FBI Director Christopher Wray told a Senate hearing this year that his agents across the country are seeing “non-traditional collectors (of intelligence), especially in the academic setting.”
Another Bird Strike Causes Utair Flight to Return to Moscow’s Vnukovo Airport
A Utair airliner headed from Moscow to Ufa, the capital of Russia’s Bashkortostan Region, returned to its departure airport on Friday after a bird hit its windshield, the air carrier’s press service informed TASS.
“The Moscow-Ufa flight returned to Vnukovo after suffering a bird strike shortly after takeoff. A bird hit its windshield. The aircraft landed safely. The airline is changing the plane,” the press service stated.
It noted that the flight to Ufa is scheduled to depart at 15:30 Moscow time.
At Least 5 Killed, 11 Injured in Blast in Pakistan’s Balochistan
At least five people were killed and 11 others injured on Friday in an explosion that occurred in Pakistan’s Balochistan province at an Islamic school or madrassa, the Pakistani media reported.
According to Pakistani news website Dawn, the nature of the blast could not immediately be ascertained. The injured in the explosion were transported to Quetta Civil Hospital.
A local police official told media that the IED blast occurred at around 1525 hrs local time and video showed that the explosion caused extensive damage to the madrassa.
Since June this year, the frequencies of attacks have increased. On 23 July, at least three people were killed, and 18 were injured in a bomb attack in the Eastern Bypass area. On 30 July, five people were killed, and 30 people were injured in an attack at a police station.
Earlier this year, Pakistan deployed an army division to protect interests in Sino-Pakistan development projects including those in the Balochistan region.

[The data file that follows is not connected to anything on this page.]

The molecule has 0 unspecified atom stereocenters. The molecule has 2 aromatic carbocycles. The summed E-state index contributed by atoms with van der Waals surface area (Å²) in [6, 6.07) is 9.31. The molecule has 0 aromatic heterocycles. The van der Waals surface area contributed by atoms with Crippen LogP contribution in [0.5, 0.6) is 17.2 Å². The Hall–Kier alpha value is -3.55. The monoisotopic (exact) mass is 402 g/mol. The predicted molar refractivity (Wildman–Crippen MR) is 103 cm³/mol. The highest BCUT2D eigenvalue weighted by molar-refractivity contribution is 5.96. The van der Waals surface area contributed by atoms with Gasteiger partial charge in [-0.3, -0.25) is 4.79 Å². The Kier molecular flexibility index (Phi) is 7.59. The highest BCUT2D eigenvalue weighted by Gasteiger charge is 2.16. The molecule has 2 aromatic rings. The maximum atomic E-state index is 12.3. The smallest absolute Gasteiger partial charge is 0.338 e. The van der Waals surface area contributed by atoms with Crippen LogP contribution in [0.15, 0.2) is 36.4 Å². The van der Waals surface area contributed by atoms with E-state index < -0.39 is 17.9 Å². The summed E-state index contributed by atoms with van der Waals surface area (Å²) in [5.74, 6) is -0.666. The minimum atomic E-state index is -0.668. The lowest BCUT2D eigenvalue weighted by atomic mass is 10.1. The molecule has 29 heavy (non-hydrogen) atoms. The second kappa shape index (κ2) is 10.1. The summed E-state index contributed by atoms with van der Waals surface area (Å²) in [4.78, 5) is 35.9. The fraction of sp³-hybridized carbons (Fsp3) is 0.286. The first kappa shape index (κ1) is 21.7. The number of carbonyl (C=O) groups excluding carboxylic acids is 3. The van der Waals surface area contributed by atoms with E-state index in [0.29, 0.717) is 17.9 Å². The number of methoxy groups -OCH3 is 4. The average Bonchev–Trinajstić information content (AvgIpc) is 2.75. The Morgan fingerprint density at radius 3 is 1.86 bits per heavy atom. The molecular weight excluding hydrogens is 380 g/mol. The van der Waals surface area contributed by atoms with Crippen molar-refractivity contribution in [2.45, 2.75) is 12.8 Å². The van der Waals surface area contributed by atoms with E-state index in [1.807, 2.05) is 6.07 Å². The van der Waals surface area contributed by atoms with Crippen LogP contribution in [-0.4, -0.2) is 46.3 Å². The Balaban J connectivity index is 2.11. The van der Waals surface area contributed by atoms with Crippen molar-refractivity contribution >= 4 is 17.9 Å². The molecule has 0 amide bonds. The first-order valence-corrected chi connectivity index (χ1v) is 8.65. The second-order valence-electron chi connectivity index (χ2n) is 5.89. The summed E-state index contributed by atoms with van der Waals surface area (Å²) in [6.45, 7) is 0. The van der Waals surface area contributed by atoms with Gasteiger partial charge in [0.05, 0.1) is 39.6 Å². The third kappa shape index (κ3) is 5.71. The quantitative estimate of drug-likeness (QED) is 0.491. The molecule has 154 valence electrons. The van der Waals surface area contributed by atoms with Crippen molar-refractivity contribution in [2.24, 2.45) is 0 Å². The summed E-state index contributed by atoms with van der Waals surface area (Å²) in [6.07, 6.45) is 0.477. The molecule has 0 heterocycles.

Pakistan has been facing an insurgency in Balochistan since 1947, with Baloch nationalist organisations struggling to create an independent state. The Balochi are also a dominant ethnic minority in Iran and Afghanistan.
Two Turkish Surveillance Planes Allegedly Violate Greece’s Airspace
Two Turkish CN-235 surveillance planes entered Greece’s airspace over the Aegean Sea amid ongoing tensions between Ankara and Athens over Turkey’s drilling operations off Cyprus’ coast, local media reported, citing defence sources.
According to the sources, as cited by the Ekathimerini news outlet the two aircraft on Thursday carried out a total of 33 violations of Greece’s national airspace and three violations of the Athens’ Flight Information Region’s air traffic policies.
Both planes were identified by Greek pilots and chased off, in line with the international rules of engagement, which dictate that every state has complete and exclusive sovereignty over airspace above its territories.
Turkey hasn’t commented on the reports yet.
In late May, Greek and Turkish military representatives met to discuss ways to ease bilateral tensions over Ankara’s claims to search rights for the exploration of hydrocarbons off the coast of Cyprus, which is de facto split into two parts — the Greek Cypriot Administration and the non-recognized Turkish Republic of Northern Cyprus.